Plump lady cabinet card, Bogardus Studio
Plump lady cabinet card, Bogardus Studio
Nellie Keeler, on Bogardus' Sideboard
Nellie Keeler, on Bogardus’ Sideboard

On a parallel but unrelated note, I think the cabinet in the Nellie Keeler and plump lady photos is to Bogardus what the “Reaper” clock is to Brady (as referenced in my previous blog post). The article I linked mentioned that the author found two copies of the Reaper clock like the one Brady had in his studio – it would be very cool to find Bogardus’ sideboard and bring it into a studio.

Memorial Day Weekend, Part 2- Brooklyn, Coney Island, Lower Manhattan

Brooklyn/DUMBO:

Brooklyn Bridge at Hicks St
Brooklyn Bridge at Hicks St
Brooklyn Bridge, Flag, Clouds
Brooklyn Bridge, Flag, Clouds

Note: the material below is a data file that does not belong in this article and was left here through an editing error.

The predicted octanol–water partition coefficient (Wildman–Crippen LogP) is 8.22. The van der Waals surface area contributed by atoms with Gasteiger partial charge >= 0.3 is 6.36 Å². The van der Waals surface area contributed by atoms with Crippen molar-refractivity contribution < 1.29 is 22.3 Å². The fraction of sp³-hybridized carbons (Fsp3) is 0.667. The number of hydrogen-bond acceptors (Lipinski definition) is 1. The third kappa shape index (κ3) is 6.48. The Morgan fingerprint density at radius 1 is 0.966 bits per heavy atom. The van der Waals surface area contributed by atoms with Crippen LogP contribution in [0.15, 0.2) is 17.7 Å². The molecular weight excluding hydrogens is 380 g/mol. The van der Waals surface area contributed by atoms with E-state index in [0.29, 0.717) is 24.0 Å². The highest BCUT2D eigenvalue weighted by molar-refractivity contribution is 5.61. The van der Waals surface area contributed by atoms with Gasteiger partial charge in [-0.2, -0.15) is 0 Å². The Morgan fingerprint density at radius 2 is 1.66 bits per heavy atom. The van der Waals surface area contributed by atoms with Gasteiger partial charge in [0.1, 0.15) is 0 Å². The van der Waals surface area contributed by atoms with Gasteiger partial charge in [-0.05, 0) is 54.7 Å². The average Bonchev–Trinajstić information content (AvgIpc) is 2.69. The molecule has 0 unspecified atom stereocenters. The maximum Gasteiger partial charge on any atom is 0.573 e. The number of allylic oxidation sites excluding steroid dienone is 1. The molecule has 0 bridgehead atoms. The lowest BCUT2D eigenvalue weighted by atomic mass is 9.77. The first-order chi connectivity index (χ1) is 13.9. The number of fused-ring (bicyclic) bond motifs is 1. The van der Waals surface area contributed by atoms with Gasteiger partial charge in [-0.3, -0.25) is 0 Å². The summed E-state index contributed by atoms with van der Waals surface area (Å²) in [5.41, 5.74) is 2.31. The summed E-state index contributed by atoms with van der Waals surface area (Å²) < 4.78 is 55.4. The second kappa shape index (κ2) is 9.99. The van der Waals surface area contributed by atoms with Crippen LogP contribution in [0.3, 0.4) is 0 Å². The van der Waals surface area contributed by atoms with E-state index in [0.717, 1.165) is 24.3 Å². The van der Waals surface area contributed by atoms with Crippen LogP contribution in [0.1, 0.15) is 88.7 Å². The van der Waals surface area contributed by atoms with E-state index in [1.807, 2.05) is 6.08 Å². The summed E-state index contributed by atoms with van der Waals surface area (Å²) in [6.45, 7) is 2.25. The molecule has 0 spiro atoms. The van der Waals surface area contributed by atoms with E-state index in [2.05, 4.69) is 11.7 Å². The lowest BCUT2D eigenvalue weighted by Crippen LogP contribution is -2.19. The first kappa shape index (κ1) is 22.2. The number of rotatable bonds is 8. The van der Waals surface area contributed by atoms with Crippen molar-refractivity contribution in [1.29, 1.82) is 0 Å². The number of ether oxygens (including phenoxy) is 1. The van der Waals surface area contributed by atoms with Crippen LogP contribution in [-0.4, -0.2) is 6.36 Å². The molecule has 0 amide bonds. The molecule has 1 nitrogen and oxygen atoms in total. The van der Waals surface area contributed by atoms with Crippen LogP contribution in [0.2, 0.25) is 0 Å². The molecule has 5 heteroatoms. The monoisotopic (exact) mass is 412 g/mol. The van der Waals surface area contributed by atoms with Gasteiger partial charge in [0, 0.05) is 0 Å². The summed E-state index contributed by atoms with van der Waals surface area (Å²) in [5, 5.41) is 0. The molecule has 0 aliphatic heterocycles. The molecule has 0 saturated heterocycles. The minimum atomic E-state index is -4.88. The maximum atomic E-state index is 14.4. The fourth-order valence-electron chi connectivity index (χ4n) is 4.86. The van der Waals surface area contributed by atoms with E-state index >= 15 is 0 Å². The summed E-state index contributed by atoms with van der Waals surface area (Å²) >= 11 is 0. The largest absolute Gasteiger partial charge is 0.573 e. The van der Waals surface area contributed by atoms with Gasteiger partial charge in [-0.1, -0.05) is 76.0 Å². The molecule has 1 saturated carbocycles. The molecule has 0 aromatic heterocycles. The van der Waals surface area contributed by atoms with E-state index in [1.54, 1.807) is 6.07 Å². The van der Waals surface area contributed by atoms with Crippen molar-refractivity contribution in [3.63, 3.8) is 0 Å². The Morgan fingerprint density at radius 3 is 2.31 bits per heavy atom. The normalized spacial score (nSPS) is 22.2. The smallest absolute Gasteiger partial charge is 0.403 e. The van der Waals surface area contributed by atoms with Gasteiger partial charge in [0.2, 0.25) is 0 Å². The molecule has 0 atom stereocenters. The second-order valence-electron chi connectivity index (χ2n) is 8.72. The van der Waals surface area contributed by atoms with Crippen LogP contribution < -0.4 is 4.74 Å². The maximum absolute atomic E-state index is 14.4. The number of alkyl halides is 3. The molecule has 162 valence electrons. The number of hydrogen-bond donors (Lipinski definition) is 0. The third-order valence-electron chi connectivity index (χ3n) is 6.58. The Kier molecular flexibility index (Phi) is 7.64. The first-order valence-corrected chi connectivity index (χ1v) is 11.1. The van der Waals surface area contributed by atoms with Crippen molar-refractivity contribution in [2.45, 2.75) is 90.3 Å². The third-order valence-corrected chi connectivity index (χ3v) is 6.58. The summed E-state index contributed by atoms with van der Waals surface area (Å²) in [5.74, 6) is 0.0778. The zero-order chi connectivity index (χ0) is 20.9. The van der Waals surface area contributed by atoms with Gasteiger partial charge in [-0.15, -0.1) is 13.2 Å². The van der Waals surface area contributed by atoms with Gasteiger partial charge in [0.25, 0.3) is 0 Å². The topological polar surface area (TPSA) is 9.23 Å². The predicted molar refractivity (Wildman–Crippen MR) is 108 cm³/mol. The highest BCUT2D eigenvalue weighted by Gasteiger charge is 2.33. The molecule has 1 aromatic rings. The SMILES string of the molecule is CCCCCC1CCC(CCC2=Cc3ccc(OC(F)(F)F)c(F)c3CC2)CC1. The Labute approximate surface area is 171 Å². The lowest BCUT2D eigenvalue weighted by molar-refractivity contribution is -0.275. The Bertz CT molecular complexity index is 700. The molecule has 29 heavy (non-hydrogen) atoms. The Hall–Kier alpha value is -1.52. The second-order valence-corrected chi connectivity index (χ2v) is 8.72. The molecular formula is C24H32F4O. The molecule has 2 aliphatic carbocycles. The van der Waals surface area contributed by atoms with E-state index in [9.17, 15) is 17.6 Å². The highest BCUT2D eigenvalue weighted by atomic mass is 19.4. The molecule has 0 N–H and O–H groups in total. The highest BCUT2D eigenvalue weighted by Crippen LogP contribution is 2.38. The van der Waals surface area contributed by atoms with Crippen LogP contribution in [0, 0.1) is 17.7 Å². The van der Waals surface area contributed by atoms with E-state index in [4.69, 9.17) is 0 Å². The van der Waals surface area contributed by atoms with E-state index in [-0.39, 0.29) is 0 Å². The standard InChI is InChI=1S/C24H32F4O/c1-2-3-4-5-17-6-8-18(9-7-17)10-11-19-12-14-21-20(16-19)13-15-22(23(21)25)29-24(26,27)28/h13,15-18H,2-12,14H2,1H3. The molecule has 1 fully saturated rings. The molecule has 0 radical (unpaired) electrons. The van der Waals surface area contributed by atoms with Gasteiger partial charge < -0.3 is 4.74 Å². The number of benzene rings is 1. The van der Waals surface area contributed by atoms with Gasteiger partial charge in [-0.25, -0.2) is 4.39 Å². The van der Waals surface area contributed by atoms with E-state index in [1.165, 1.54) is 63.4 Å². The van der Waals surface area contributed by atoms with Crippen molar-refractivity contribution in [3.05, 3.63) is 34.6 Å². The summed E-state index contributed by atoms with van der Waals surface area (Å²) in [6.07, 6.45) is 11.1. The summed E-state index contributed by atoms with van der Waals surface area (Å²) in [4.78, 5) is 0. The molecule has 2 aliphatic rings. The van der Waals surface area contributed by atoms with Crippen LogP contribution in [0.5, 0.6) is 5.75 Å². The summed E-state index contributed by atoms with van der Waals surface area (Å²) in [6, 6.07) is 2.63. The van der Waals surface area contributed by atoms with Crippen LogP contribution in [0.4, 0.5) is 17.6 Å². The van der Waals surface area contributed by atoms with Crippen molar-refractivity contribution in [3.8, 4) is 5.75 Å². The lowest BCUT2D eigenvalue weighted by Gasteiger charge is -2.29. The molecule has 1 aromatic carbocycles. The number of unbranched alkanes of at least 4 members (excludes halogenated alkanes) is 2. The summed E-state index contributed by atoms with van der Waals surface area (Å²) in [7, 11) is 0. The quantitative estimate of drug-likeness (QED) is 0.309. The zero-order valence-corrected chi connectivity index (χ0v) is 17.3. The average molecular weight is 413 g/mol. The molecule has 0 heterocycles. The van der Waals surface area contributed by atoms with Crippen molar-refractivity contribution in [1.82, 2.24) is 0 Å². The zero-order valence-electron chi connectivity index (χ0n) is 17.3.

We got ice cream here at the Brooklyn Creamery- some of the best ice cream I’ve had in ages.

Brooklyn Creamery
Brooklyn Creamery

There is a line going down the block out the front door of Grimaldi’s Pizza basically every minute that they’re open. I don’t know if you can see the sign or not, but on one of their banners it says, “coal-fired pizza. Cash Only, No Slices”. I assume they mean charcoal when they say coal – I couldn’t imagine pizza made in an actual coal-burning oven. A little coal tar with your pepperoni?

Grimaldis Pizza, Brooklyn
Grimaldis Pizza, Brooklyn
Cellphones & Aliens, Brooklyn
Cellphones & Aliens, Brooklyn
Cadman Car Service, Brooklyn
Cadman Car Service, Brooklyn
 Fortune House, Brooklyn
Fortune House, Brooklyn